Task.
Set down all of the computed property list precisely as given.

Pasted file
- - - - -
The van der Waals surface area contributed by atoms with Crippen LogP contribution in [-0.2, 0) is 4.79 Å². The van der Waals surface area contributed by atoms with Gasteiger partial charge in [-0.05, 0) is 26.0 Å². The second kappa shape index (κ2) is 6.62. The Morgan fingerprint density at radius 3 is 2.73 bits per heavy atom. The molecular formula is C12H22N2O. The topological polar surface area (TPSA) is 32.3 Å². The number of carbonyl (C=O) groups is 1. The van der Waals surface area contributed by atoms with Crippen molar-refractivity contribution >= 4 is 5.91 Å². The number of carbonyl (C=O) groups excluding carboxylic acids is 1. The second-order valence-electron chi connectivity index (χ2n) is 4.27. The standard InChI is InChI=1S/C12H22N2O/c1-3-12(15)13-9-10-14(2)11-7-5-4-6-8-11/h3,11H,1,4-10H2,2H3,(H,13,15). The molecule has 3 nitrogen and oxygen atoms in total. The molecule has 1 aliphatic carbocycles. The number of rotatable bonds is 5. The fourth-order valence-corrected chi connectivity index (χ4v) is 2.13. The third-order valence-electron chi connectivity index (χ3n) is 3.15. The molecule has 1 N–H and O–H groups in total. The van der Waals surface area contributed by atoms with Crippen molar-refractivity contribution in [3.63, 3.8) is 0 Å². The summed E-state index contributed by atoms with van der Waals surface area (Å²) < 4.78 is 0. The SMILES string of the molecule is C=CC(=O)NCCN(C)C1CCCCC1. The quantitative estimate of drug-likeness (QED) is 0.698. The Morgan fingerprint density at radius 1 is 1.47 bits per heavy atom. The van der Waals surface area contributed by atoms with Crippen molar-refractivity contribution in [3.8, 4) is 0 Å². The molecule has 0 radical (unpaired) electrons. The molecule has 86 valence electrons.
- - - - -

The van der Waals surface area contributed by atoms with Crippen LogP contribution in [-0.2, 0) is 4.79 Å². The van der Waals surface area contributed by atoms with Gasteiger partial charge in [-0.05, 0) is 26.0 Å². The second kappa shape index (κ2) is 6.62. The Morgan fingerprint density at radius 3 is 2.73 bits per heavy atom. The molecular formula is C12H22N2O. The topological polar surface area (TPSA) is 32.3 Å². The number of carbonyl (C=O) groups is 1. The van der Waals surface area contributed by atoms with Crippen molar-refractivity contribution >= 4 is 5.91 Å². The number of carbonyl (C=O) groups excluding carboxylic acids is 1. The second-order valence-electron chi connectivity index (χ2n) is 4.27. The standard InChI is InChI=1S/C12H22N2O/c1-3-12(15)13-9-10-14(2)11-7-5-4-6-8-11/h3,11H,1,4-10H2,2H3,(H,13,15). The molecule has 3 nitrogen and oxygen atoms in total. The molecule has 1 aliphatic carbocycles. The number of rotatable bonds is 5. The fourth-order valence-corrected chi connectivity index (χ4v) is 2.13. The third-order valence-electron chi connectivity index (χ3n) is 3.15. The molecule has 1 N–H and O–H groups in total. The van der Waals surface area contributed by atoms with Crippen molar-refractivity contribution in [3.63, 3.8) is 0 Å². The summed E-state index contributed by atoms with van der Waals surface area (Å²) < 4.78 is 0. The SMILES string of the molecule is C=CC(=O)NCCN(C)C1CCCCC1. The quantitative estimate of drug-likeness (QED) is 0.698. The Morgan fingerprint density at radius 1 is 1.47 bits per heavy atom. The van der Waals surface area contributed by atoms with Crippen molar-refractivity contribution in [3.8, 4) is 0 Å². The molecule has 0 radical (unpaired) electrons. The molecule has 86 valence electrons.